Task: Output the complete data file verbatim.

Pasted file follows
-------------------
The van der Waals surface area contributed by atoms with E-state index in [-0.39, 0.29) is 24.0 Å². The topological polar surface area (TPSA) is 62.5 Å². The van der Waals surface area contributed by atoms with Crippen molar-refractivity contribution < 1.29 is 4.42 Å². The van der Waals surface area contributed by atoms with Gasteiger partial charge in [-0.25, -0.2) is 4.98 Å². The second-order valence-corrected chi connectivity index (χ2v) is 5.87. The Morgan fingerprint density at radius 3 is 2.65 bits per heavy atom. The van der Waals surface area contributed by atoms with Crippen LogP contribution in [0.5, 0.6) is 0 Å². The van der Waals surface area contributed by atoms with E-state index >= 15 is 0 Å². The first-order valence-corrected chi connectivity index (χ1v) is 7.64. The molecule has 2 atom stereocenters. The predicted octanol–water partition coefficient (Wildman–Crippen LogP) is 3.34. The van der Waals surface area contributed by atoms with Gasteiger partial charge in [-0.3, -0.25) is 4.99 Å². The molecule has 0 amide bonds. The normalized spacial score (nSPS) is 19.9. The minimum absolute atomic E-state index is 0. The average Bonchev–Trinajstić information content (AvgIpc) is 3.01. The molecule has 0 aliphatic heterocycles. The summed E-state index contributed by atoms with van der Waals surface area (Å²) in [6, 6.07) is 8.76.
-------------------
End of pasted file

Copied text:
The van der Waals surface area contributed by atoms with E-state index in [-0.39, 0.29) is 24.0 Å². The topological polar surface area (TPSA) is 62.5 Å². The van der Waals surface area contributed by atoms with Crippen molar-refractivity contribution < 1.29 is 4.42 Å². The van der Waals surface area contributed by atoms with Gasteiger partial charge in [-0.25, -0.2) is 4.98 Å². The second-order valence-corrected chi connectivity index (χ2v) is 5.87. The Morgan fingerprint density at radius 3 is 2.65 bits per heavy atom. The van der Waals surface area contributed by atoms with Crippen LogP contribution in [0.5, 0.6) is 0 Å². The van der Waals surface area contributed by atoms with E-state index >= 15 is 0 Å². The first-order valence-corrected chi connectivity index (χ1v) is 7.64. The molecule has 2 atom stereocenters. The predicted octanol–water partition coefficient (Wildman–Crippen LogP) is 3.34. The van der Waals surface area contributed by atoms with Gasteiger partial charge in [-0.3, -0.25) is 4.99 Å². The molecule has 0 amide bonds. The normalized spacial score (nSPS) is 19.9. The minimum absolute atomic E-state index is 0. The average Bonchev–Trinajstić information content (AvgIpc) is 3.01. The molecule has 0 aliphatic heterocycles. The summed E-state index contributed by atoms with van der Waals surface area (Å²) in [6, 6.07) is 8.76.